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Women’s Rights in Morocco: Slow and Steady Progress – Caitlin Dearing Scott

Caitlin Dearing Scott
February 21, 2018

Caitlin Dearing Scott, SVP, Research, Programs, and Policy, MAC

Caitlin Dearing Scott, SVP, Research, Programs, and Policy, MAC

After over a year of debate and five years since its drafting, the Moroccan Parliament finally passed a new law last week to combat violence against women. The new law – the result of much discussion between political parties and civil society – criminalizes “acts considered forms of harassment, aggression, sexual exploitation or ill treatment” of women in the country and imposes tougher penalties on perpetrators of such acts.

Moroccan Minister of Family, Solidarity, Equality and Social Development Bassima Al-Hikawai praised the law for defining all kinds of violence that can be practiced against women  and “offering preventive measures, a system of gender-sensitive content that emphasizes the status of violence against women on account of their sex, and even aggravating the punishment in this case.” Civil society likewise welcomed the adoption of the law, though for some women’s rights organizations, the law didn’t go far enough, particularly in its failure to address marital rape.

Nevertheless, for many Moroccan women, the law couldn’t come soon enough. Violence against women is widespread in the country, with more than 40% of women aged 18-64 experiencing violence at least once according to a survey by the Moroccan High Commission for Planning. Although this number has remained steady in spite of other legal advances for women in Morocco, women’s responses have begun to change. In the past year, Moroccan women have become more vocal about the need to create safe spaces for women in public places, particularly following a number of high-profile harassment and assault cases.  The new law, which was spurred on by this public pressure, tackles this issue legally for the first time. When combined with innovative, society-driven measures, like this app hoping to solve the country’s sexual harassment issue by proposing places that are safe spaces for women, the expectation is that there will be some real changes in the daily experiences of women in the country. And ultimately the hope is that legal measures will spur societal changes in the Kingdom, where cultural conservatism remains a real obstacle to equality.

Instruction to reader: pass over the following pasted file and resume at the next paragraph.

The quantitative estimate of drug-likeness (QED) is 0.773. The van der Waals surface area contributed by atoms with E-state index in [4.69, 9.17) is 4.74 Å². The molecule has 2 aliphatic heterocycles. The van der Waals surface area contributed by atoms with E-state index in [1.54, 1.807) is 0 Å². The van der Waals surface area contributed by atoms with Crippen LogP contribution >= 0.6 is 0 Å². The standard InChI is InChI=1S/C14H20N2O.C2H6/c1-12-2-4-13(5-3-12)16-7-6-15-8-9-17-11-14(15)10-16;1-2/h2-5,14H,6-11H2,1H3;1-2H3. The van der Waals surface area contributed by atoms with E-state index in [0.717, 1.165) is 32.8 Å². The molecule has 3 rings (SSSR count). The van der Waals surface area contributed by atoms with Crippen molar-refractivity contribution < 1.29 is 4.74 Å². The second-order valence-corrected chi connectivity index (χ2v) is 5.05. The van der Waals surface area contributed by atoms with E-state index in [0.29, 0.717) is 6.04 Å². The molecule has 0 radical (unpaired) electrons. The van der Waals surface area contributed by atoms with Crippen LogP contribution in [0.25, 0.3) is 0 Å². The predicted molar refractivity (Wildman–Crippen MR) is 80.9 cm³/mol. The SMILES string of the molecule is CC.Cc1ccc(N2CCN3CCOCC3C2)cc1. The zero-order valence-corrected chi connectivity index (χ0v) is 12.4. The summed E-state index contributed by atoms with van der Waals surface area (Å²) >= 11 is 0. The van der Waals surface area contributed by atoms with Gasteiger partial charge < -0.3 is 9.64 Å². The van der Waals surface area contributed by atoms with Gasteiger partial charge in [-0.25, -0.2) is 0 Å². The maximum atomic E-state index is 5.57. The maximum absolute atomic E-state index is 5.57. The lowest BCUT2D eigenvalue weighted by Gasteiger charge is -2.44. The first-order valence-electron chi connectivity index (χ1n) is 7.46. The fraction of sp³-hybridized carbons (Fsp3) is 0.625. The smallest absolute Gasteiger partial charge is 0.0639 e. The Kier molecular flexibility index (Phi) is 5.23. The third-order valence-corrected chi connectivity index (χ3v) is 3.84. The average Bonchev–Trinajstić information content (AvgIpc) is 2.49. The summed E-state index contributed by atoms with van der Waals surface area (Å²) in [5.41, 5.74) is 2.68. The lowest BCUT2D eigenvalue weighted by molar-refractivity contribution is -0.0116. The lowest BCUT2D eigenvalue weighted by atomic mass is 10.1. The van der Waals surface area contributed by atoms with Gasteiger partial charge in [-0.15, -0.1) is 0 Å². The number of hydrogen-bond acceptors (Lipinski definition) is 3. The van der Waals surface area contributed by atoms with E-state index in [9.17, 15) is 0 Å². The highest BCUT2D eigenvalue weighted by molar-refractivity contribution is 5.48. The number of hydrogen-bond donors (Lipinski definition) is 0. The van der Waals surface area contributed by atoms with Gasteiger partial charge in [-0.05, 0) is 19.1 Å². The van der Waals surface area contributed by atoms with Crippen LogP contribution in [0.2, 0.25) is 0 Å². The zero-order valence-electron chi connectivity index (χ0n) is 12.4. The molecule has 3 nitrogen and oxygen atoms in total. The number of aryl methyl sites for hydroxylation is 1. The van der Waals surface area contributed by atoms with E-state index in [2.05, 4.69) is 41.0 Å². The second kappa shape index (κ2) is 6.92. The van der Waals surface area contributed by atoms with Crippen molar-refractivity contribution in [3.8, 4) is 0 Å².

In other women’s rights news, last month Morocco authorized women to become public notary officials – known as adouls. The decision, endorsed by King Mohammed VI through a royal decree, is significant because adouls have religious authority in addition to legal authority, often performing duties such as documenting marriages on behalf of the government in accordance with Islamic law. Women will also now be able to manage inheritance cases, administer real estate transactions, and document witness testimony required for trials.

As these latest examples show, progress on women’s rights is following the common pattern of reform in Morocco – slow and steady evolutionary change that couples top-down legal advances with bottom-up pushes for societal change more broadly. Implementation remains an issue, as does occasional backsliding – as the recent high-profile cases of abuse highlight all too well. And while the gaps in existing laws and flaws in implementation should certainly be pointed out so that they can ultimately be addressed, the reform process is worthy of support and praise.  By working within the system – and challenging it when necessary – women have made real advances toward equality in Morocco in the last two decades. Here’s to more success in the coming years.

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